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In my surroundings (Southern Germany), we use „sterben an einer Bleivergiftung“ as an ironic phrase for someone getting shot and subsequently dying.

Quite a few people with whom I interact always correctly infer the meaning of the phrase - but googling it didn’t give any result. Duden doesn’t recognise this usage either. Does anyone know when/where this meaning of Bleivergiftung first came up, or even if it is „standard“ usage?

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    First of all, there has to be a differentiation between the real lead poisoning and the euphemism. After all, shooting survivors may still suffer from poisons released from bullet fragments years later. My research didn't yield any results, but I'd suspect it came from a quote in a book or movie. There's a similar phrasing "jemanden mit Blei vollpumpen as well". – infinitezero Nov 27 '20 at 14:09
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    Your title and your question body ask two different questions. I suspect I could easily answer the one from the title to some extent, while I have no idea about the one (or actually two) from the body. – O. R. Mapper Nov 27 '20 at 14:16
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    Not exactly a euphemism, but "lead poisoning" is used as a way of saying "getting shot" in English too. It's the kind of thing you might hear in an old-timey gangster movie. Something like "Sorry, Frankie died suddenly last night ... of 'lead poisoning'". – RDBury Nov 27 '20 at 17:35
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    Im Englischen sind ironische Umschreibung für kriminelle Handlungen m.W. mit Raimond Chandler populär geworden. Erst den Verfilmungen folgend begann die Unterwelt tatsächlich so zu sprechen. Ob dieser konkrete Ausdruck aber auf RC zurückgeht, kann ich nicht sagen, oder ob er in einer dt. Übersetzung vorkommt. Auch die Quelle für diese Feststellung kann ich aus dem Kopf leider nicht benennen. – user unknown Nov 27 '20 at 22:23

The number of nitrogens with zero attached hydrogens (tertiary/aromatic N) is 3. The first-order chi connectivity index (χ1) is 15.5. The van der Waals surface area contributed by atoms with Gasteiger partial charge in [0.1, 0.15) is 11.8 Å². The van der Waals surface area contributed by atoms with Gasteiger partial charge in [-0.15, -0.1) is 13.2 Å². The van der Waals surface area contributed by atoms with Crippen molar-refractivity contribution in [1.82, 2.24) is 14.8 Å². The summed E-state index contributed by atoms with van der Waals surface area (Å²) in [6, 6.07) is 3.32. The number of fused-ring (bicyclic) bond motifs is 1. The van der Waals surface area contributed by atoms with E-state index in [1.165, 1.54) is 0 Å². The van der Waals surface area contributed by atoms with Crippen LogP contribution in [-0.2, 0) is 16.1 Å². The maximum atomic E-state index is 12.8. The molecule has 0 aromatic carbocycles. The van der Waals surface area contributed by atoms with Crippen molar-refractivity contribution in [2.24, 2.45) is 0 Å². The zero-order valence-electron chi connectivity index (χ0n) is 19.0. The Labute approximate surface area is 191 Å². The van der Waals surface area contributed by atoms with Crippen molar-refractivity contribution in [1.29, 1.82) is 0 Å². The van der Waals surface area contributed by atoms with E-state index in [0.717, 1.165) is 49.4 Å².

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    Der Band hier amazon.de/Complete-Casebook-Cardigan-1935-37-English-ebook/dp/… enthält eine Detetivgeschichte mit dem Titel "Lead Poison", die 1936 in einem Groschenheft "Dime Detective" erschienen ist. Ich will das jetzt nicht kaufen und prüfen, ob es nicht doch um eine normale Bleivergiftung geht, aber es scheint ein Hinweis zu sein, dass es den Ausdruck zumindest im Englischen schon 1936 gab. Die Ecke Raymond Chandler oder amerikanische "hardboiled"-Detective-Groschenhefte sieht auf jeden Fall vielversprechend aus. Glossar: miskatonic.org/slang.html – HalvarF Nov 29 '20 at 10:45
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"Bleivergiftung" for being shot dead is not specific to any region of Germany or German at all. There's "lead poisoning" as well in English.

That euphemism is probably as old as the use of guns. It's not really far fetched since wounds from lead bullets and their fragments can lead to true lead poisoning in survivors of the gunshot itself.

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  • "as old as the use of guns" - I'm not sure at which point the ammunition changed from stone to iron and lead. Thus I'm not sure wether e.g. the chinese were first in using lead or not. Any knowledge about that to determine the earliest possible time? – Shegit Brahm Dec 24 '20 at 23:33
  • @ShegitBrahm Valid point. I was trying to refer to small arms like muskets. But even the Chinese seem to have use lead balls with their early hand cannons. Sorry for speculating, just trying to point out the euphemism is rather obvious. – Zac67 Dec 25 '20 at 9:22

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